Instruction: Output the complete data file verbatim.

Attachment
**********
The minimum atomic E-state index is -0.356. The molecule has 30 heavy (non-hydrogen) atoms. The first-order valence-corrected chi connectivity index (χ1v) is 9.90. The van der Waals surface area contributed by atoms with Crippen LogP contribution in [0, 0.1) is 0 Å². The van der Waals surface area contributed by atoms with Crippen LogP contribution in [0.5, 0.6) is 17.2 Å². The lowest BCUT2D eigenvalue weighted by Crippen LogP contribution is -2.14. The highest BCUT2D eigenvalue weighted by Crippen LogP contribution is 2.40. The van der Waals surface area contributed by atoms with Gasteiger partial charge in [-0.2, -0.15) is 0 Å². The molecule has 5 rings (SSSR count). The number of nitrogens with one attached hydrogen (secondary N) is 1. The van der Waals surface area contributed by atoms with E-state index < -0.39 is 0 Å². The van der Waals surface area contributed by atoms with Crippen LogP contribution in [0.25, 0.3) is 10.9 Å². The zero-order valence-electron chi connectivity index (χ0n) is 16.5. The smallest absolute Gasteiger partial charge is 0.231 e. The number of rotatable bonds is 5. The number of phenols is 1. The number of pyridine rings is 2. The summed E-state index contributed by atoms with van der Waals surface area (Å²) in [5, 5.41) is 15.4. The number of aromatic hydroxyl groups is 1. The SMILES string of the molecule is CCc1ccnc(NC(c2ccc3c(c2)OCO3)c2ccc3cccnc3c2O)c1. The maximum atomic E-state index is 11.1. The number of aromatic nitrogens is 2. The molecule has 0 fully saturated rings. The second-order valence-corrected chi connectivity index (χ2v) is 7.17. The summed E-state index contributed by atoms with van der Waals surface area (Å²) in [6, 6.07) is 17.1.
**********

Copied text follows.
The minimum atomic E-state index is -0.356. The molecule has 30 heavy (non-hydrogen) atoms. The first-order valence-corrected chi connectivity index (χ1v) is 9.90. The van der Waals surface area contributed by atoms with Crippen LogP contribution in [0, 0.1) is 0 Å². The van der Waals surface area contributed by atoms with Crippen LogP contribution in [0.5, 0.6) is 17.2 Å². The lowest BCUT2D eigenvalue weighted by Crippen LogP contribution is -2.14. The highest BCUT2D eigenvalue weighted by Crippen LogP contribution is 2.40. The van der Waals surface area contributed by atoms with Gasteiger partial charge in [-0.2, -0.15) is 0 Å². The molecule has 5 rings (SSSR count). The number of nitrogens with one attached hydrogen (secondary N) is 1. The van der Waals surface area contributed by atoms with E-state index < -0.39 is 0 Å². The van der Waals surface area contributed by atoms with Crippen LogP contribution in [0.25, 0.3) is 10.9 Å². The zero-order valence-electron chi connectivity index (χ0n) is 16.5. The smallest absolute Gasteiger partial charge is 0.231 e. The number of rotatable bonds is 5. The number of phenols is 1. The number of pyridine rings is 2. The summed E-state index contributed by atoms with van der Waals surface area (Å²) in [5, 5.41) is 15.4. The number of aromatic hydroxyl groups is 1. The SMILES string of the molecule is CCc1ccnc(NC(c2ccc3c(c2)OCO3)c2ccc3cccnc3c2O)c1. The maximum atomic E-state index is 11.1. The number of aromatic nitrogens is 2. The molecule has 0 fully saturated rings. The second-order valence-corrected chi connectivity index (χ2v) is 7.17. The summed E-state index contributed by atoms with van der Waals surface area (Å²) in [6, 6.07) is 17.1.